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Great article! I frequent dog parks but have a well-trained, stable dog and know how to read body language relatively well thanks to my year spent monitoring dogs at a daycare. I know my dog and I know what playstyles work and don’t work with her. I also know how to read other dogs to see when they’re getting overwhelmed or over-aroused and will call my dog back so she doesn’t get involved. I have also, on multiple occasions, driven to the dog park to see owners on their phones, or dogs playing inappropriately, and turned right around without going in.

I think dog parks are a wonderful training opportunity for some people, and an absolute health hazard for others. I most likely would not frequent dog parks if I had a yard, and access to a few dogs for my dog to socialize with. But I don’t, at the moment, so dog parks it is.
 

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See, dog parks have never made sense to me.

Dogs are territorial pack animals. But lets take them to a common area and have them interact with other strange, unrestrained, territorial pack animals.

It smacks of anthropomorphizing them as little children that you take to make neighborhood friends at the local playground. (Never mind that there are plenty of snotty little crotch monkey bullies at children's playgrounds too)
 

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Yeaa I have never been the biggest fan of dog parks. Neither of my dogs have much desire to play when there are a lot of dogs in one area anyway, they kind of just linger around. They are both VERY friendly with other dogs when we come across them but I never shut them in an area with the sole idea of them just frolicking around with a bunch of other dogs of various personalities. If we come across another dog on a walk and my dogs express an interest in interacting with it and so does the other dog, then great! They have had many short play sessions that way. I like for my dogs to initiate play themselves, and not with dozens of other dogs who I hope are also friendly and under control.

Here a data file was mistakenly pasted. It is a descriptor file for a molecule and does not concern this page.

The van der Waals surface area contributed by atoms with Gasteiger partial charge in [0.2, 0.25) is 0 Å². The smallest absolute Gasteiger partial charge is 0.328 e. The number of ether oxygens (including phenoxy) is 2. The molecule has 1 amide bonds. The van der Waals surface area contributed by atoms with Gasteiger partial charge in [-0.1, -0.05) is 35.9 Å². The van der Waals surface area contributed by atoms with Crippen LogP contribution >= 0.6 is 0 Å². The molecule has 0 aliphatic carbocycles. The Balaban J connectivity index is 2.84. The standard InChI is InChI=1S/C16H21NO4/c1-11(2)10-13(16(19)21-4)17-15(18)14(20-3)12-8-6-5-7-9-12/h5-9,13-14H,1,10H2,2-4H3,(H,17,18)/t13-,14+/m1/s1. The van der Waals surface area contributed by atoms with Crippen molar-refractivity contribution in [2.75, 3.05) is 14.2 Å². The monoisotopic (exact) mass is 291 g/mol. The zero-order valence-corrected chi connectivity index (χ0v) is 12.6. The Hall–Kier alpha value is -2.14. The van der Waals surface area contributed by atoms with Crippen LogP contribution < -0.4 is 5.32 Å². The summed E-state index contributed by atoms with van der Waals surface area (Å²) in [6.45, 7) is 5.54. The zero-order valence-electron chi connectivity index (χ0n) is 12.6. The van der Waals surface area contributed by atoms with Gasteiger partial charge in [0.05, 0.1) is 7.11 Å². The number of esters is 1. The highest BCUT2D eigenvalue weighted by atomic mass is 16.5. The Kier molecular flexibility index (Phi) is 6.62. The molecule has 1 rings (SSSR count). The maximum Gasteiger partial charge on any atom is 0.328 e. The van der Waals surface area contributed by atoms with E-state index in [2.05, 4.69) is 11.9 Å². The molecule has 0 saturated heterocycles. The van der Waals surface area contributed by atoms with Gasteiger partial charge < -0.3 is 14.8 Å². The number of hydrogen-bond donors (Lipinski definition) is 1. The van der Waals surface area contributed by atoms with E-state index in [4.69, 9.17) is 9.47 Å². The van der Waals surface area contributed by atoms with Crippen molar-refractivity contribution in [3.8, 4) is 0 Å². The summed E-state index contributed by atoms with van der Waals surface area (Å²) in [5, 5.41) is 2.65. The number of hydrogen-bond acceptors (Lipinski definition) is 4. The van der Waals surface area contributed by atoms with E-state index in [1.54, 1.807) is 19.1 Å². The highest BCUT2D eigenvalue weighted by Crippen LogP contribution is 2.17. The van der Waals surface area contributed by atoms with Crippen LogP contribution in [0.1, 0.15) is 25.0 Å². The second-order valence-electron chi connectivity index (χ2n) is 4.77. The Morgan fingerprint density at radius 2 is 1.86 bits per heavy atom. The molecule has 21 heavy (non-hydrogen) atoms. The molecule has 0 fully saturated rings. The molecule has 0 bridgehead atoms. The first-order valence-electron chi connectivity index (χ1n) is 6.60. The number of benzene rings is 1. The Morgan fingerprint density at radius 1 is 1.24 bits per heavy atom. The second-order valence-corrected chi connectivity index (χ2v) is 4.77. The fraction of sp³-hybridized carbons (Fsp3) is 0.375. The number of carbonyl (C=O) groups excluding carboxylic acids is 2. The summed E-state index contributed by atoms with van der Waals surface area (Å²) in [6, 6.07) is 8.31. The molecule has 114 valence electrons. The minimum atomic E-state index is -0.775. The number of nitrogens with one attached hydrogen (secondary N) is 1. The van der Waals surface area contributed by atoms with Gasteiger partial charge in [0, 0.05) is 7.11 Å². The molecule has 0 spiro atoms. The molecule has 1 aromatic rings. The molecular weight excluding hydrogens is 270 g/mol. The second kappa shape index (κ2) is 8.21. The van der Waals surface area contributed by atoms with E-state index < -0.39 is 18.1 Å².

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I think if my dog could talk he would explain the dog park experience as equivalent to attending one's spouses yearly office/x-mas party. I personally detest the very concept of dog parks. They're rarely good for dogs but are often touted and used as a good reason to restrict dogs to go anywhere else outside of its home. You know, cuz if your dog wants to go out that's why we have dog parks mantra. I'm old. I had dogs before dog parks were a thing. After the leash law clamp down era something was needed to give the dog a bone, as before then we all just brought our dogs wherever and on occasion there would be issues (not nearly so often as you'd think) and the dog park was the solution. Problem is space/dog density and activity options. Back in the day you'd go to most parks/public spaces and see, at most, a couple of dogs within your visible range. They'd be interested in what their human pack was up to, not what the dog across the field was up to. Volleyball, swimming, frisbey, picnic. Whatever. The dog was there with it's human family to do human family things in much more open spaces. The dog park is geared towards having your dog purposefully try to hangout with a dense population of stranger dogs while the human family babysits. Just... no.
 
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